A Suburban Showcase for Urban Art

An army of artists from downtown’s thriving art scene are leaving their urban habitat and running for the Hills. The first ever Avenue for the Arts Showcase is set to go off at the Forest Hills Fine Arts Center on June 12. More than 42 local artists will transport the sights and sounds of the Heartside neighborhood to the suburbs for the evening.

“This is a come early, stay late event,” says Jenn Schaub, event organizer and a staffer in the neighborhood revitalization department at Dwelling Place, a nonprofit redevelopment firm.

The event truly offers something for everyone.

The Avenue for the Arts, an area along South Division just south of Fulton Street, features numerous galleries, pubs and restaurants, as well as affordable live/work spaces for artists. The district is quickly emerging as the epicenter of downtown Grand Rapids’ youthful, creative energy.

Bridging City and Suburb
Upon arrival at the Showcase, guests will be greeted by the rhythmic drumming that South Division residents have grown accustomed to hearing daily. Break dancing by those body-bending beat boys from 61Syx Teknique and a graffiti demonstration promise to bring that keepin’-it-real-center-city-feel to the suburban venue.

Inside guests can snack on light appetizers from Division Avenue restaurants while touring rooms chock full of drawings, paintings, sculptures, installations and a few objects d’art – such as one piece involving Barbie dolls eerily peering out of waxed sausage casings – that simply defy classification. Artwork will remain on display through June 30.

Fashion shows featuring hot local labels like Madame Bliss, Indie Ops, and Heebeegeebee will take place throughout the evening, as will screen printing and pottery throwing by artists from the Urban Institute for Contemporary Arts (UICA). The evening literally ends in a blaze of glory with a fire dancing performance scheduled to close out the show.

The Showcase is not only the first multi-artist exhibition held at the Forest Hills Fine Arts Center. It also represents the first collaboration between the Center and the Avenue for the Arts. The goal of the joint venture is twofold: introduce a broader audience to the flourishing local arts scene and expand an already impressive program at an increasingly popular suburban venue.

“I knew that working with these artists would help us go above and beyond what our general exhibits are,” says Meg George, manager of the Fine Arts Center.

The Fine Arts Center is a 62,000 square foot LEED-certified facility originally built to provide cultural and educational opportunities for Forest Hills residents. Yet, in the four years since its inception, the Center has grown into a major regional arts hub.

The Fine Arts Center in the past has worked with Opera Grand Rapids, Circle Theatre and Civic Theatre. And Forest Hills Public Schools students regularly participate in Artworks, a creative job-training program offered by the UICA, an anchor of the downtown arts scene.

The Center’s events regularly draw patrons from as far away as Kalamazoo and Detroit. But the target audience for the Showcase is a little closer to home.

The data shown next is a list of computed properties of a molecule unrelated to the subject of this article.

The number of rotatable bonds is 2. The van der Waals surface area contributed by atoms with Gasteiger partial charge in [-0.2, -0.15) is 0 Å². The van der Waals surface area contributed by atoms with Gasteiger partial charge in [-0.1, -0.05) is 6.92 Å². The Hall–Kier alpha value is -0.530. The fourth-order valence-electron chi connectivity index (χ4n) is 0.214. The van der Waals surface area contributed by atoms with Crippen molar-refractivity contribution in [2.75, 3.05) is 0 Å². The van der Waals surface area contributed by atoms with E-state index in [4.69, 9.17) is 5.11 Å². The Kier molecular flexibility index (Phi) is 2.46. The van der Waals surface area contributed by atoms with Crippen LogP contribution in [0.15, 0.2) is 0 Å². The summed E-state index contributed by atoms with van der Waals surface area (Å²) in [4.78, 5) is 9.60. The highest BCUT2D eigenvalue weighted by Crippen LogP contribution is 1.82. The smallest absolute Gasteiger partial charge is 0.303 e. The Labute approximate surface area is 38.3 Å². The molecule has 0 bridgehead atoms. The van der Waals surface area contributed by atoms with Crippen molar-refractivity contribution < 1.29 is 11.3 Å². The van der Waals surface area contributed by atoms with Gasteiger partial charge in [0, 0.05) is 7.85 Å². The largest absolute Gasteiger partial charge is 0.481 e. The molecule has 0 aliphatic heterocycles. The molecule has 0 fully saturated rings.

“We have a mailing list of 5,000 and draw people from a 100-mile radius,” George says.

“But we want this show to introduce the community to the Avenue for the Arts. We want to build a bridge between the suburbs and the city.”

Broadening the Audience
Participating artists express similar sentiments.

“A different environment brings new light to the work and what we do,” says Sally England, who manages FWD>>Space/Space Craft, a downtown boutique that embodies a retro-futurist aesthetic and specializes in locally made wearables, home furnishings, and artwork. Along with business partner Nick Stockton, England will offer clothing, bags and framed photography at the Showcase.

Heather McGartland, another artist featured in the Showcase, expects that the Fine Arts Center event will help introduce a new group of people to her work. In a “personal protest against affluence” she reimagines “other people’s garbage” into striking, unearthly sculptures. McGartland owns Imagination Creations, a hair salon and boutique located on the Avenue for the Arts that’s reminiscent of both an old curiosity shop and a pirate’s cave filled with forgotten treasures.

“Young people are already coming downtown from the suburbs for shows,” says Annamarie Buller, co-founder of Flux, a gallery on the Avenue for the Arts.

“This exhibition is an opportunity to broaden the awareness of downtown arts among the families of these young people,” Buller continues. “While young people might not have the ability or desire to begin collecting art, their families might. And the diversity of work that will be there is something a collector would simply have to go to multiple galleries to get.”

The Showcase is a free event and kicks off the evening of June 12 at 6 PM. All proceeds from artwork sold at the Fine Arts Center go directly to the artists.


Ruth Terry is a freelance writer and artist living in the East Hills neighborhood. She also works as a fund developer and consultant for local nonprofit organizations.

Photos:

Event organizer Jenn Schaub

Kelly Allen and Jay VanPortfliet of Heebeegee will participate in a fashion show

A storefront along Avenue of the Arts on Division Avenue

Photographs by Brian Kelly - All Rights Reserved
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